The NIV Bible for Men—Similar issues; similar advice. Once again, you’ll find a Who’s Who of evangelical men who have written inspirational notes and advice that is sprinkled throughout the Bible. The list of writers includes Shane Claiborne and Scot McKnight both of whom have been featured in ReadTheSpirit.


The Christianity Today NIV Understand the Faith Study Bible: At ReadTheSpirit, our journalistic principles in covering religious and cultural diversity lead us to appreciate this 1,500-page study Bible created in cooperation with Christianity Today, a very influential evangelical news magazine. The editors of this volume think like journalists: What facts to regular Bible readers want to know? What questions do men and women ask about the Bible every day? And that prompts these editors to answer questions that are overlooked in most so-called study Bibles. Here’s one example: The “millennium” is a topic ignored in many Christian churches—but the idea is eagerly discussed in those congregations that focus their preaching on the end of the world. Millions of Americans have read the best-selling Left Behind novels, which dwell on the terrifying aspects of the end time. The “millennium” is an end-times issue that’s interpreted in at least four distinctly different ways by various Christian groups. Christianity Today editors understand that it’s a hot topic—so, they devote two pages to charts contrasting the different millennial ideas. Here’s another helpful example: Polls show that most Americans are confused about Christian teachings on what happens during communion (or the Eucharist). In fact, Christian history leaves us with at least four schools of interpretation from “transubstantiation” to “memorialism.” Buy this Bible, and you’ll find a concise two-page spread explaining all four ideas in everyday terms.

Yes, overall, this is a truly evangelical Bible from start to finish—just as the NIV team intended 50 years ago. Mainline and progressive Protestants are likely to be uncomfortable with some of the advice added to the inspirational (or “niche”) editions of this Bible. Most Catholics will feel like outsiders while turning these pages. Still, it’s a great choice for the right Bible reader—and we especially like this Christianity Today niche edition as a resource for anyone trying to understand the religiously diverse public square, these days.


The NIV Study BibleThis is a great big door-stopper of a study Bible. It’s the kind of massive Bible with color pictures, color maps and a thick concordance (a Bible index) that devoted members of small Bible study groups love to own and consult for deeper discussions among friends. Everything we’ve said earlier in this column is true: It’s pointedly aimed at evangelicals. Mainly, this one is a lot bigger and focuses on evangelical scholarship more than on inspirational readings. The other Bibles listed here range from 1,500 to 1,800 pages but this massive volume tops them all at 2,900 pages! It’s nearly 5 pounds, compared with the Bible for Men, mentioned above, at less than 2 pounds. This volume’s 20,000 footnotes that help readers interpret biblical passages are written from a clear, strong evangelical Protestant perspective. The General Editor of the volume is the Canadian scholar and preacher D.A. Carson, who earlier wrote a book for Zondervan called The Gagging of God that explained his rejection of “pluralism.” Not only is Carson focused on maintaining the purity of the Reformed, Protestant tradition—but his earlier book even rejects other Christian denominations (for example referring to the Church of Jesus Christ of Latter-day Saints as a “cult”). Readers beyond the Reformed-evangelical camp will feel like outsiders if they read much of the material added to this version of the Bible.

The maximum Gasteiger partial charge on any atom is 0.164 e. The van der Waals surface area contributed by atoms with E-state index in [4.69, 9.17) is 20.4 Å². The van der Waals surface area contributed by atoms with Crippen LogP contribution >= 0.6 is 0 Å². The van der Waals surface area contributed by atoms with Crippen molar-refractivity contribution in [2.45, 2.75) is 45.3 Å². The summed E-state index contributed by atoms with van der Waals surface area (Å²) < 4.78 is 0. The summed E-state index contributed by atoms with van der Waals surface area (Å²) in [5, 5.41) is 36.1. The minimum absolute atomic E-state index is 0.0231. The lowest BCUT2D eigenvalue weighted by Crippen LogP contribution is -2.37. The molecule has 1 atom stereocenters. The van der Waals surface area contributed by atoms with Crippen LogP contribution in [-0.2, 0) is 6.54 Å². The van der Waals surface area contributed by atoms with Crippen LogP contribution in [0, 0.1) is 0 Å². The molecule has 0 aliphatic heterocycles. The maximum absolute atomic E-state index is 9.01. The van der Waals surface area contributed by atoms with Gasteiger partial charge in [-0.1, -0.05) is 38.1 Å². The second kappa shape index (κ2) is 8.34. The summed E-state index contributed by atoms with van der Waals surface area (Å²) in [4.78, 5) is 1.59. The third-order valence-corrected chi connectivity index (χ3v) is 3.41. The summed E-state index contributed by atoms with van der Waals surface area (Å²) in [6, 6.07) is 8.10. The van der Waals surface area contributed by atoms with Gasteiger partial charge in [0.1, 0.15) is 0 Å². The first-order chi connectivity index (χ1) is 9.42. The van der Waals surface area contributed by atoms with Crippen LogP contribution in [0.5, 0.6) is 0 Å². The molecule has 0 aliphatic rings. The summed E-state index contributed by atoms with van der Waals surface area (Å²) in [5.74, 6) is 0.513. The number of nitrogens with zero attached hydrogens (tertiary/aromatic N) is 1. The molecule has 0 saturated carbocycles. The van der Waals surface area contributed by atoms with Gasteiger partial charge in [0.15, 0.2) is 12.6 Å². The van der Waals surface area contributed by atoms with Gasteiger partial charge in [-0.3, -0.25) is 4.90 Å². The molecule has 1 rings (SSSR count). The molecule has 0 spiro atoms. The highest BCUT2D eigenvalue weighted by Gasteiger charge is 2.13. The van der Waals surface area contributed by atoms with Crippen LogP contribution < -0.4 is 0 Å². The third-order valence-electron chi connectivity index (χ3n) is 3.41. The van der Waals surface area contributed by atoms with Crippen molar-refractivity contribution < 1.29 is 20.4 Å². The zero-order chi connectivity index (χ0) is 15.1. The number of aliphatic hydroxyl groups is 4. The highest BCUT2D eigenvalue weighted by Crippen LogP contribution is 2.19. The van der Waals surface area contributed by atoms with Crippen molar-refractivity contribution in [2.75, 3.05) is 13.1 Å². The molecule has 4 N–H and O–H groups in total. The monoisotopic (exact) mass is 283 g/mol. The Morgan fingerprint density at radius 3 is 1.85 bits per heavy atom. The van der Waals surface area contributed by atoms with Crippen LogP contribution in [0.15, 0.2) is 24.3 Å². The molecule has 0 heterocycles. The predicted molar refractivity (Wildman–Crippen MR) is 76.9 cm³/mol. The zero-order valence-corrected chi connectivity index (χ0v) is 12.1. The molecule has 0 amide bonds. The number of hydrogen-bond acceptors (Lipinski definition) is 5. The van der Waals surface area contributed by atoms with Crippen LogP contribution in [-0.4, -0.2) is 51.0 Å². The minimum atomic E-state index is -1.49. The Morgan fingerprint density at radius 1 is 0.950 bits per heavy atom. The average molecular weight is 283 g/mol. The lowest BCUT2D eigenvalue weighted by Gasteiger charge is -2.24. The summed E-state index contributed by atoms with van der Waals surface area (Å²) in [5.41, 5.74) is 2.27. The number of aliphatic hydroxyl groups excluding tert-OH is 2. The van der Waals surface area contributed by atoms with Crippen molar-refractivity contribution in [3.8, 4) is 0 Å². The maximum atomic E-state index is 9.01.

So, how do we wind up recommending this book? Americans own lots of Bibles. The latest American Bible Society research shows that nearly 9 out of 10 Americans say they own a Bible and, among Bible owners, most own several versions. In fact 1 in 4 Bible owners have more than five different versions at home! Regular Bible readers and members of Bible-study groups love to compare versions of the Bible. So, this giant NIV study Bible will be appreciated by many Bible readers on your gift-giving list. They may be perfectly in line with this brand of evangelical belief; or they may appreciate an NIV Bible as a way to further expand the diversity of voices they can consult when studying their scriptures.


Happy birthdiay, NIV! You’re not aimed at everyone, but your contribution clearly has inspired millions over the past half a century.

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  1. Barbara Falconer Newhall says

    Thanks for clarifying this. As a person who owns … I don’t know … five different translations of the Bible, including a vintage edition of the RSV, it’s nice to know a little of the provenance.